Companies like to flash their carbon neutrality. You’ve seen it everywhere. Everyone and their sister is going carbon neutral by 2025. 622 of the world’s 2000 largest companies have signed net-zero pledges.

On a personal level, I’m a big fan of green energy. If I can figure a practical way to take our entire lifestyle off-grid, and build my own bank of solar panels/passive radiant heat/personal nuclear reactor, I’ll do it. 

But these guys are not building solar panels. They’re not building wind farms. They’re not replacing their asphalted parking lots with oak forests. They get their power from coal- and oil-fired plants like everyone else. So how does a massive corporation go carbon-neutral? Carbon credits. They just pay someone else (who does have a solar farm) cash for carbon credits. 

And somehow, they reap billions in federal tax credits while also still consuming megawatts of smoke-belching coal power and qualifying for ESG investments.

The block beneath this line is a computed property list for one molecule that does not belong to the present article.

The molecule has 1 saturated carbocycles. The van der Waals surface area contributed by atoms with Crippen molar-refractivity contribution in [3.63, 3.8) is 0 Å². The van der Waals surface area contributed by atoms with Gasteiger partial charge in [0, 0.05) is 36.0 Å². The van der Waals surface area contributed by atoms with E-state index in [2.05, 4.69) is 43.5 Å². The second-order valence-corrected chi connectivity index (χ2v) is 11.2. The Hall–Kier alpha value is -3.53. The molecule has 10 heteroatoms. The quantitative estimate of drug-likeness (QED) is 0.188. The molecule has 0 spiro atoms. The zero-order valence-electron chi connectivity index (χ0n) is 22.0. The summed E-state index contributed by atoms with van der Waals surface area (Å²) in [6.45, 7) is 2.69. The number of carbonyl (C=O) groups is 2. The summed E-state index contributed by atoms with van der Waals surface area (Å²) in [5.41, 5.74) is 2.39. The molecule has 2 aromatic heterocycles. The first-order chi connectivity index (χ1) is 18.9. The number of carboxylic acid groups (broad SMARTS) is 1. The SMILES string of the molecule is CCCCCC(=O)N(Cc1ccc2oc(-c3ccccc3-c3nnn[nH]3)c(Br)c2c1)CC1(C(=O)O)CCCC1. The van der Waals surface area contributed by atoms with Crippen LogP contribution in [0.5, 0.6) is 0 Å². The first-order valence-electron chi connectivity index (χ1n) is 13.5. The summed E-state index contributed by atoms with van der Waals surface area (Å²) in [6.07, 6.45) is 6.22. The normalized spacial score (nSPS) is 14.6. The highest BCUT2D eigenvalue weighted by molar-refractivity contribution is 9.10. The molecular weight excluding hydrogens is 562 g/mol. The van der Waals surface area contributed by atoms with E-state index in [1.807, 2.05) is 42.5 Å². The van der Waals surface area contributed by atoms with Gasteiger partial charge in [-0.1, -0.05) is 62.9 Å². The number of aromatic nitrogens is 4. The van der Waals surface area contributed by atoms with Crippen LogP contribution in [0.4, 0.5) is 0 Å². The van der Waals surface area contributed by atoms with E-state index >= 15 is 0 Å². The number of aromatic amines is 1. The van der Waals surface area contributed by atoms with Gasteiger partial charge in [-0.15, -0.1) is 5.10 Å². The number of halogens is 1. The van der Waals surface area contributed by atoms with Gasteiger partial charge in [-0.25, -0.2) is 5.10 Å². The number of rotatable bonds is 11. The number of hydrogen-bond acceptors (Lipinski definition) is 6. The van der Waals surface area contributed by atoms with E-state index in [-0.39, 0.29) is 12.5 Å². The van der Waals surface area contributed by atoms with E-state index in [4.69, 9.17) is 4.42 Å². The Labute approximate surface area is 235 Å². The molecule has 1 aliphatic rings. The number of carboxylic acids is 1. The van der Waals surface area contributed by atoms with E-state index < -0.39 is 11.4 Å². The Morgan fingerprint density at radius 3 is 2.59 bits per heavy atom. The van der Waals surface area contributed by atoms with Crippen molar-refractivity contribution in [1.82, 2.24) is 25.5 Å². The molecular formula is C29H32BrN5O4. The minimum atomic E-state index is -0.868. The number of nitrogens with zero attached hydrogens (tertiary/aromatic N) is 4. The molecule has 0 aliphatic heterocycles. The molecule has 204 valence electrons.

Net-zero pledges, much like ESG scores, can also be gamed. Walmart, for example, is the world’s largest company by revenue. It’s headquartered about 20 minutes from my house, and as a beneficiary of many regional lifestyle perks from Walmart profits, I’m proud to say that Walmart has pledged to reach zero emissions by 2040.

However, numbers can be massaged like clay into whatever sculpture you want. They will easily reach this goal. Not because they’re especially green, but because they just decided to not factor in Scope 3 emissions (indirect supply chain emissions)…which make up 95% of Walmart’s total emissions.

Both Shell and Saudi Aramco, which are literally oil companies, are both committed to reach net zero by 2050. How companies that literally only exist because of oil can reasonably manage to reach net zero is beyond my (admittedly low) intelligence. 

Now that I mentioned Saudi Aramco, let’s loop back around to ESG.